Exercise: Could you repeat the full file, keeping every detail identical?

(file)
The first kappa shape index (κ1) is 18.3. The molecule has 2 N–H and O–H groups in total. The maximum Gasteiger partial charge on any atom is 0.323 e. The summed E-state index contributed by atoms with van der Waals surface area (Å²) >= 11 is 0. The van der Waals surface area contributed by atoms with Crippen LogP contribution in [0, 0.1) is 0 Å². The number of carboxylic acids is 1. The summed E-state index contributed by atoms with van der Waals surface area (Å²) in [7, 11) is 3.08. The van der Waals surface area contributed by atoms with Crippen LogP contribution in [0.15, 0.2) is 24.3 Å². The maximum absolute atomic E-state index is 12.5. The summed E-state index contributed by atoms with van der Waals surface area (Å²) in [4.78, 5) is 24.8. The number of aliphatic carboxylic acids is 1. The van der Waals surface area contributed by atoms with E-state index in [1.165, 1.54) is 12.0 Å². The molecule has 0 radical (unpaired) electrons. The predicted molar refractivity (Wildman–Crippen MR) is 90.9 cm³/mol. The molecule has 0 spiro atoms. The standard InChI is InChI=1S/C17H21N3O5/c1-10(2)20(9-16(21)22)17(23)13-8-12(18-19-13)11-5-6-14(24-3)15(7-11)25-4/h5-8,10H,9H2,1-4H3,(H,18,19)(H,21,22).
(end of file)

The first kappa shape index (κ1) is 18.3. The molecule has 2 N–H and O–H groups in total. The maximum Gasteiger partial charge on any atom is 0.323 e. The summed E-state index contributed by atoms with van der Waals surface area (Å²) >= 11 is 0. The van der Waals surface area contributed by atoms with Crippen LogP contribution in [0, 0.1) is 0 Å². The number of carboxylic acids is 1. The summed E-state index contributed by atoms with van der Waals surface area (Å²) in [7, 11) is 3.08. The van der Waals surface area contributed by atoms with Crippen LogP contribution in [0.15, 0.2) is 24.3 Å². The maximum absolute atomic E-state index is 12.5. The summed E-state index contributed by atoms with van der Waals surface area (Å²) in [4.78, 5) is 24.8. The number of aliphatic carboxylic acids is 1. The van der Waals surface area contributed by atoms with E-state index in [1.165, 1.54) is 12.0 Å². The molecule has 0 radical (unpaired) electrons. The predicted molar refractivity (Wildman–Crippen MR) is 90.9 cm³/mol. The molecule has 0 spiro atoms. The standard InChI is InChI=1S/C17H21N3O5/c1-10(2)20(9-16(21)22)17(23)13-8-12(18-19-13)11-5-6-14(24-3)15(7-11)25-4/h5-8,10H,9H2,1-4H3,(H,18,19)(H,21,22).